The Fresh Loaf

News & Information for Amateur Bakers and Artisan Bread Enthusiasts

High Gluten Flour

Bob_naperville's picture
Bob_naperville

High Gluten Flour

There is a recipe in Hamelman's book which calls for high gluten flour. I don't use this type of flour often. Can you substitute this with bread flour?

Bob_naperville's picture
Bob_naperville

Substitute for High Gluten Flour

Elagins's picture
Elagins

Before I started getting into all the different flours, I generally just kept AP and supermarket bread flour (usually GenMills Harvest King or Pillsbury Better for Bread) in my cupboard and found that they were good (but not great) substitutes for high-gluten.

In addition to the egg whites, you might also think about picking up some vital gluten at your local health foods or whole foods store and add about 1 tsp (0.3oz/9g) to each pound of AP flour, which will kick the protein up to about 13-13.5%.
Just remember that each tsp of vital gluten will increase protein by about 2% per pound of flour, so you can adapt accordingly.

You could also look for high gluten flour at places like Whole Foods, or you can find it online.

Stan Ginsberg
www.nybakers.com

LindyD's picture
LindyD

"Bread" has several formulas which call for high gluten flour.  Which one do you plan on baking?

Bob_naperville's picture
Bob_naperville

The formula I was referring to is Whole-Rye and Whole-Wheat Bread which I found on pg. 195 from Hamelman's Bread book. Thank you.


 


Bob

Mini Oven's picture
Mini Oven

into your liquids replacing water.  A few things to remember is that the bread will not keep as long.   Good for a day or two.   The other thing is not to let your dough stand too long warm, that could lead to a bacteria growth, a problem with long pre-ferments.  So if there is a long ferment at room temp, add the white toward the end of mixing up the dough or use retarding and refrigerate the dough. 


I would first try one egg white to 500g flour and go from there. 


Now if you are working with sweeter and softer breads, powdered skim milk can also be used to extend gluten in a recipe.  It is not as good as the egg whites but does help. I would about a heaping tablespoon into every 200g flour but stir  into the liquids and then heat the milk just up to scalding and then cool.   Decrease sugar in the recipe by a teaspoon for 200g flour.  Those are estimates, please feel free to experiment. 


Mini

Dcn Marty's picture
Dcn Marty

If I understand the chemistry correctly, if you are using powdered skim milk, there is no need for scalded milk. If adding liquid milk to a formula, remember milk is approximately 85% water, so you need to adjust accordingly.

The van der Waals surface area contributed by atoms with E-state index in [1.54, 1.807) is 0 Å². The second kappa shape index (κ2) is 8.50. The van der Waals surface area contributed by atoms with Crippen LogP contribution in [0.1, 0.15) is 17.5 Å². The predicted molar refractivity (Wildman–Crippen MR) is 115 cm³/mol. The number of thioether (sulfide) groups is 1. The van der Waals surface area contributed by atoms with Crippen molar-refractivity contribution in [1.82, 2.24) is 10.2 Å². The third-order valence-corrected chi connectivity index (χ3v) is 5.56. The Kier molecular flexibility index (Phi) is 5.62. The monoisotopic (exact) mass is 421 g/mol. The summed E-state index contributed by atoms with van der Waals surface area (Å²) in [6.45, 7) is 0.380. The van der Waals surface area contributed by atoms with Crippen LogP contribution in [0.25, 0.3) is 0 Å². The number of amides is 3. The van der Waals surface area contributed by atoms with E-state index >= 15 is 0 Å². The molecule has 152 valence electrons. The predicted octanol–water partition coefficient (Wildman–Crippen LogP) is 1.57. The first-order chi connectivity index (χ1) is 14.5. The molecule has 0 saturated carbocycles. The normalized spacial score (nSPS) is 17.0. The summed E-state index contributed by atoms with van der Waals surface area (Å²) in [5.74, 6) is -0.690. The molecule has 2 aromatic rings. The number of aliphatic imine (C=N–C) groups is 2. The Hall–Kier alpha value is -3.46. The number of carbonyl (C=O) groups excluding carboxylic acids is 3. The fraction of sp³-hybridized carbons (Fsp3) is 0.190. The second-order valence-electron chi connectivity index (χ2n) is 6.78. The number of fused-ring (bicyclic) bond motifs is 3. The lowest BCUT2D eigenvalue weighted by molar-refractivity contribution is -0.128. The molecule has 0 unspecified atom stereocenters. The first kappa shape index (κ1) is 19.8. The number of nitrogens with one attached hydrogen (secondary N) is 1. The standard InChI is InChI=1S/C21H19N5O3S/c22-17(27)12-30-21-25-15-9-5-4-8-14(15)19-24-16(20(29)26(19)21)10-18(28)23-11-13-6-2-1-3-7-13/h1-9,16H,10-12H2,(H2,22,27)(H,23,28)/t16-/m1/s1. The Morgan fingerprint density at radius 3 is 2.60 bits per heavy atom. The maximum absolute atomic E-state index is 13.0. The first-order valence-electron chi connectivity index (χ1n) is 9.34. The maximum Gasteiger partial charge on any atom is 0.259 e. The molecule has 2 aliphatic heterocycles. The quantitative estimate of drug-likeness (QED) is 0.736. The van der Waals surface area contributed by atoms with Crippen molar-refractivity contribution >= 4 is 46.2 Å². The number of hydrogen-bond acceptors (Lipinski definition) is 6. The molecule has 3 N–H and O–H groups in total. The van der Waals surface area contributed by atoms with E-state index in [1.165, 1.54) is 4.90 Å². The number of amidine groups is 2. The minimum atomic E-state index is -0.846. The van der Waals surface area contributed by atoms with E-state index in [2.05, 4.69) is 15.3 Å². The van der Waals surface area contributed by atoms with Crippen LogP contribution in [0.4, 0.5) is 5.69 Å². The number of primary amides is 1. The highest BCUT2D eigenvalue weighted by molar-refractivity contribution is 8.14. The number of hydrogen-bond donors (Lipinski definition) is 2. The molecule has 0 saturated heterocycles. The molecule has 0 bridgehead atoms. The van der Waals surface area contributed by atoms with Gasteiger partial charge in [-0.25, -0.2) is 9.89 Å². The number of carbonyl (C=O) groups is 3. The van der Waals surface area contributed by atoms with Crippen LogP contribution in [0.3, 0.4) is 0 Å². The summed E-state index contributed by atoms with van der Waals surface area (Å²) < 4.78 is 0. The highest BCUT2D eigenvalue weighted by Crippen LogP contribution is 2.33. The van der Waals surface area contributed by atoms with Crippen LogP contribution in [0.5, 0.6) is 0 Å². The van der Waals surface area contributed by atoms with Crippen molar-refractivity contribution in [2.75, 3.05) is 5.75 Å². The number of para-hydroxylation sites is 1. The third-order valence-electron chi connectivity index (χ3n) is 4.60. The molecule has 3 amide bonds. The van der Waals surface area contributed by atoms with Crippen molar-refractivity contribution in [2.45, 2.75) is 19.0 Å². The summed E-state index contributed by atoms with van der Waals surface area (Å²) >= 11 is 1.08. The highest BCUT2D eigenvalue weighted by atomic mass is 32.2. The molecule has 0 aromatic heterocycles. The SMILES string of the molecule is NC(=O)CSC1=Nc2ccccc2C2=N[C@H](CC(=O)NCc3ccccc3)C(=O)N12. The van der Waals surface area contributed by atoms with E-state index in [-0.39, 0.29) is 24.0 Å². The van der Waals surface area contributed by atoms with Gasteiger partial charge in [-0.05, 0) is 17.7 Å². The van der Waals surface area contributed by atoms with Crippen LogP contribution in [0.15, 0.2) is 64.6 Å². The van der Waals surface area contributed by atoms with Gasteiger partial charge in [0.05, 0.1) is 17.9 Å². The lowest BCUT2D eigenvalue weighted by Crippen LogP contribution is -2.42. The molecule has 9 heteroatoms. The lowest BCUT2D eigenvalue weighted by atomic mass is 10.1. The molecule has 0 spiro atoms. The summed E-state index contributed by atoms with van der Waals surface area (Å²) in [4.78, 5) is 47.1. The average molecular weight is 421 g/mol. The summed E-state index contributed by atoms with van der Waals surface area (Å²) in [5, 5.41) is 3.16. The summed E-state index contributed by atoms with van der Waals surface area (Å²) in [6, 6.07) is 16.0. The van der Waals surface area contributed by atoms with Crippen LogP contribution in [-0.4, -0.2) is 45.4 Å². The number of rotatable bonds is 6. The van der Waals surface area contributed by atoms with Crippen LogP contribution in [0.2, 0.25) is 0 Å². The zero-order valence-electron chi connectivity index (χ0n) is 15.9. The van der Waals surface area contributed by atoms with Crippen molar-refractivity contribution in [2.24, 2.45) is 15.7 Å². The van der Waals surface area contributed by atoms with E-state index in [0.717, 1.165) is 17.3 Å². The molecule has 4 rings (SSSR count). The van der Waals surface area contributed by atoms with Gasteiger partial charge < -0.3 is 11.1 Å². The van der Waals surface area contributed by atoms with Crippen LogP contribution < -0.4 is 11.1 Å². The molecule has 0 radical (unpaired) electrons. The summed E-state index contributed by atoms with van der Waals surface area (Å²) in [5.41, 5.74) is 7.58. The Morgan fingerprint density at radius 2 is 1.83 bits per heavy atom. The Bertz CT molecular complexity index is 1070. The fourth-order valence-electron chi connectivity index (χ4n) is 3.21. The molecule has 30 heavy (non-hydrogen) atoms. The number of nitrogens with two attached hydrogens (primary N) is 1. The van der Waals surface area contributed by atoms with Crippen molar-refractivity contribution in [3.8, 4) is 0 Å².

Mini Oven's picture
Mini Oven

there are two types of skim milk powder.  So to be on the safe side, I mentioned scalding.  If you happen to have the skim milk powder that is heat treated, then just stir into the flour and forget the whole scalding bit.  Don't substract any flour.


Thanks Den Marty,


Mini

Dcn Marty's picture
Dcn Marty

Thank you for clarifying that. I'll be sure to look for the heat treated. Making scalded milk is a hassle.

Susan's picture
Susan

Bob, when I'm on vacation, and away from my stash of high-gluten flour, I buy King Arthur Bread Flour at the grocery, and am very happy with the outcome.  For me, the other commonly available bread flours just don't measure up.  I've tried them, too.


Susan from San Diego

bassopotamus's picture
bassopotamus

As a bread flour comes. It might not have quite enough for bagels, but for breads, it would be fine

Elagins's picture
Elagins

and it works ... not nearly as chewy as high gluten like All Trumps, but it's certainly better than the bread donuts that pass for bagels in the drive-thru world!

Stan Ginsberg
www.nybakers.com

bassopotamus's picture
bassopotamus

Thanks for the tip!


 


I havent' had a chance to try making bagels, but it is something I want to try soon.

ericinalaska's picture
ericinalaska

I want to make bagels and don't have high-gluten flour. It seems like this thread implies that I could simply add wheat gluten to my four to create a type of high gluten flour. Is that correct?

On a similar note, what is the protein content of vital wheat gluten?